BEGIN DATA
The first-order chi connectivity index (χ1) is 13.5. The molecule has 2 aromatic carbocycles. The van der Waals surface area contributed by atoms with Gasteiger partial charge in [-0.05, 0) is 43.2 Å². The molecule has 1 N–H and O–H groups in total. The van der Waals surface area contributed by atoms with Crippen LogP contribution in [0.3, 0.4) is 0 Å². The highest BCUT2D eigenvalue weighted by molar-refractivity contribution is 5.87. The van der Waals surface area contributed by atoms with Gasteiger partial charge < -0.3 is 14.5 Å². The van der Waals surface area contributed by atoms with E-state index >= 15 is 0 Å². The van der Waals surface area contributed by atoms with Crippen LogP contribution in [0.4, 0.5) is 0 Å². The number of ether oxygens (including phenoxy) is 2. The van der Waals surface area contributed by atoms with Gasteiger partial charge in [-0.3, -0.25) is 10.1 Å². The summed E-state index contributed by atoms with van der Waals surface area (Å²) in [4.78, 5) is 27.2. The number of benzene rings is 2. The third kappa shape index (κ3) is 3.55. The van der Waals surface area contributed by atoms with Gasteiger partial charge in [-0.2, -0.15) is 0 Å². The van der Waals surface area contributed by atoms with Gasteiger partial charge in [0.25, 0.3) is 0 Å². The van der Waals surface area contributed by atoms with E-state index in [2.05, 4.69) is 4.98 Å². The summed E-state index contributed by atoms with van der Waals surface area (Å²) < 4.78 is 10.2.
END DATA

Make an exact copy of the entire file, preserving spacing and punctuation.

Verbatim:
The first-order chi connectivity index (χ1) is 13.5. The molecule has 2 aromatic carbocycles. The van der Waals surface area contributed by atoms with Gasteiger partial charge in [-0.05, 0) is 43.2 Å². The molecule has 1 N–H and O–H groups in total. The van der Waals surface area contributed by atoms with Crippen LogP contribution in [0.3, 0.4) is 0 Å². The highest BCUT2D eigenvalue weighted by molar-refractivity contribution is 5.87. The van der Waals surface area contributed by atoms with Gasteiger partial charge < -0.3 is 14.5 Å². The van der Waals surface area contributed by atoms with E-state index >= 15 is 0 Å². The van der Waals surface area contributed by atoms with Crippen LogP contribution in [0.4, 0.5) is 0 Å². The number of ether oxygens (including phenoxy) is 2. The van der Waals surface area contributed by atoms with Gasteiger partial charge in [-0.3, -0.25) is 10.1 Å². The summed E-state index contributed by atoms with van der Waals surface area (Å²) in [4.78, 5) is 27.2. The number of benzene rings is 2. The third kappa shape index (κ3) is 3.55. The van der Waals surface area contributed by atoms with Gasteiger partial charge in [-0.2, -0.15) is 0 Å². The van der Waals surface area contributed by atoms with Gasteiger partial charge in [0.25, 0.3) is 0 Å². The van der Waals surface area contributed by atoms with E-state index in [2.05, 4.69) is 4.98 Å². The summed E-state index contributed by atoms with van der Waals surface area (Å²) < 4.78 is 10.2.